BALUYUT, SOTERO (1904, San Fernando)
(b. 1889/ d.  1975). Studied at the Santa Ana Central and High School, California, University Summer Schools of Illinois; and University of Iowa, where he obtainhis Civil Engineering degree. Worked with the Bureau of Public Works on his return to the Philippines, as assistant engineer of Pampanga and Cavite in 1911. Elected governor of Pampanga in 1925, 1928 and 1937-1938 and  served as senator for the Third Senatorial District. Became Secretary of Public Works and Communications in President Quirino’s cabinet.

DATU, MAURO M. (1905, San Fernando)
Studied at Purdue University, Lafayette, Indiana, graduating in 1908. Upon his return, he became a teacher, and then principal of a school in Baliuag, Bulacan. In 1918, he was appointed as an enumerador for Baliuag, for the Philippine census project.

DE LA PAZ, FABIAN (1904, Macabebe)
(b.1889/d.1946 ) De La Paz went to Macomb College in Illinois (now University of Western Illinois) where he earned his education degree. Back in the Philippines, the teacher was appointed Principal of Tondo High School in Manila. He took night classes at the newly opened University of the Philippines in Manila where he finished law. Congressman from 1928-31 (8th Philippine Legislature) and 1931-34 (9th Philippine Legislature).

ESPIRITU, JOSE (1903, Apalit)
 Studied at the State Normal School, Trenton, New Jersey and graduated with a degree in Education.

GOMEZ, LIBORIO (1903, Sto. Tomas)
(b. 1887/d. 1958) Complete his doctoral studies at the University of Chicago in 1908 . Bacteriologist, pathologist,medical educator, scientist. On his return to the Philippines, he served as pathologist at the University of the Philippines, San Juan de Dios Hospital, and Far Eastern University. Served as bacteriologist at the Bureau of Science until 1923 when he was appointed as Professor of Pathology and Bacteriology at the University of the Philippines, College of Medicine.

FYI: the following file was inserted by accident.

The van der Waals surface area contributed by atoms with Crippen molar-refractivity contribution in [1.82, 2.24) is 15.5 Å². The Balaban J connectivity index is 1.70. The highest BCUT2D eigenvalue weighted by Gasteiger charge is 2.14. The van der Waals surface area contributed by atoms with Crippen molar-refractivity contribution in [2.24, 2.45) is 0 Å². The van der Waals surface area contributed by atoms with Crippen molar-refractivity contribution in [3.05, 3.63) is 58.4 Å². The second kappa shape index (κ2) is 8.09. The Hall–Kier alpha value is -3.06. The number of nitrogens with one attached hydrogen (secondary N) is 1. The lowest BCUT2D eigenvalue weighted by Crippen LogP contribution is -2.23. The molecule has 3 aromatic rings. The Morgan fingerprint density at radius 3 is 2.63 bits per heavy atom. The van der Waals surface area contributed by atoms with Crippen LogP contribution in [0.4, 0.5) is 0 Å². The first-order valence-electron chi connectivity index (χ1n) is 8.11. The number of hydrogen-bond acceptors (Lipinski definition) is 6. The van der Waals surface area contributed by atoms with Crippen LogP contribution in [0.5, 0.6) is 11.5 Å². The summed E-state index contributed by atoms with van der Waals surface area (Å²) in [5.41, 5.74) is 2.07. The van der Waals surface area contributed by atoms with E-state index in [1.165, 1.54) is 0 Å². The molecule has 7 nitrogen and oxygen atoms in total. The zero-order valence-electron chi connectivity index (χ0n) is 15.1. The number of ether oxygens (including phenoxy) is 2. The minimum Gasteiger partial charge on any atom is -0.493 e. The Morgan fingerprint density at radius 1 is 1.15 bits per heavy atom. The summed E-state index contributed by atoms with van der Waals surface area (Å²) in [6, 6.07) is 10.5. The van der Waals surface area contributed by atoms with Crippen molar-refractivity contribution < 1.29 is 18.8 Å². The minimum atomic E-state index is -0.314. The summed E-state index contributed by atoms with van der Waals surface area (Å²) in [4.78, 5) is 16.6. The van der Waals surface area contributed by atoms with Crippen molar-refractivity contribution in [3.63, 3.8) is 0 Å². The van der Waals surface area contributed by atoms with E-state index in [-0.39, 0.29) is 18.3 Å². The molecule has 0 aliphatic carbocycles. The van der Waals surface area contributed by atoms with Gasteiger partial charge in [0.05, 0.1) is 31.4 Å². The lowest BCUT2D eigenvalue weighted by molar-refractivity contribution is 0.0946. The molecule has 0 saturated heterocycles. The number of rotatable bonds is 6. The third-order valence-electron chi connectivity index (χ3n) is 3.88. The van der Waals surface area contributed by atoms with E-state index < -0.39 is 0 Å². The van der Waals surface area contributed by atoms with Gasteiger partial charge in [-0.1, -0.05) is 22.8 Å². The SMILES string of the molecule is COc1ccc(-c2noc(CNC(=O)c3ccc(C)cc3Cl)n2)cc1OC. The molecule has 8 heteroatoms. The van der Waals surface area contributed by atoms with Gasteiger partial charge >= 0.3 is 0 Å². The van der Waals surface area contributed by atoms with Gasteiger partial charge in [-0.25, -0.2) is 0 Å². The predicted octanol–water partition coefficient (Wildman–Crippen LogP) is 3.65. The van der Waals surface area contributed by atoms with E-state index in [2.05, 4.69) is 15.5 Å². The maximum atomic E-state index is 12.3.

GUTIERREZ, PERPETUO (1905, Floridablanca)
Went to the College of Physicians and Surgeons and became a specialist in dermatology and venereal diseases, doing graduate work at Columbia and Johns Hopkins Universities. Dr. Gutierrez would later become head of the Department of Medicine at the Institute of Medicine of Far Eastern University.

LICUP, ROMAN  (1905)
Studied at the University of Notre Dame in Indiana and  Armour Institute, Chicago. Joined the government service upon his return and became an assistant manager of the Manila Railroad Company in 1909. He stayed on for over 42 years, but was separated from the company due to internal reorganization. He sued the government, but lost, and died a pauper.

Studied at the Agricultural Collge in Ames, Iowa.

Attended State Normal University in Normal, Illinois.  In Sutherland’s list, he is identified as a Pampanga student, but the records of FANHS (Filipino American National Historical Society) lists him as coming from Manila.

Attended the College of Physicians and Surgeons in Chicago, Illinois. His roommate was Jose Abad Santos. Became an assistant professor of surgery upon his return to the Philippines .Was a charter fellow of the Philippine College of Surgeons. He was one of Pres. Quezon’s trusted physicians. His daughter is the operatic singer, TV, movie and theater personality, Fides Asencio-Cuyugan.

Nothing is known about him, not even his school he attended is known.

http://www.orosa.org/The%20Philippine%20Pensionado%20Story3.pdf  The Pensionado Story

Tuesday, February 14, 2017

*422. San Fernando's LOURDES S. SINJIAN, Dama de Honor, Manila Carnival 1924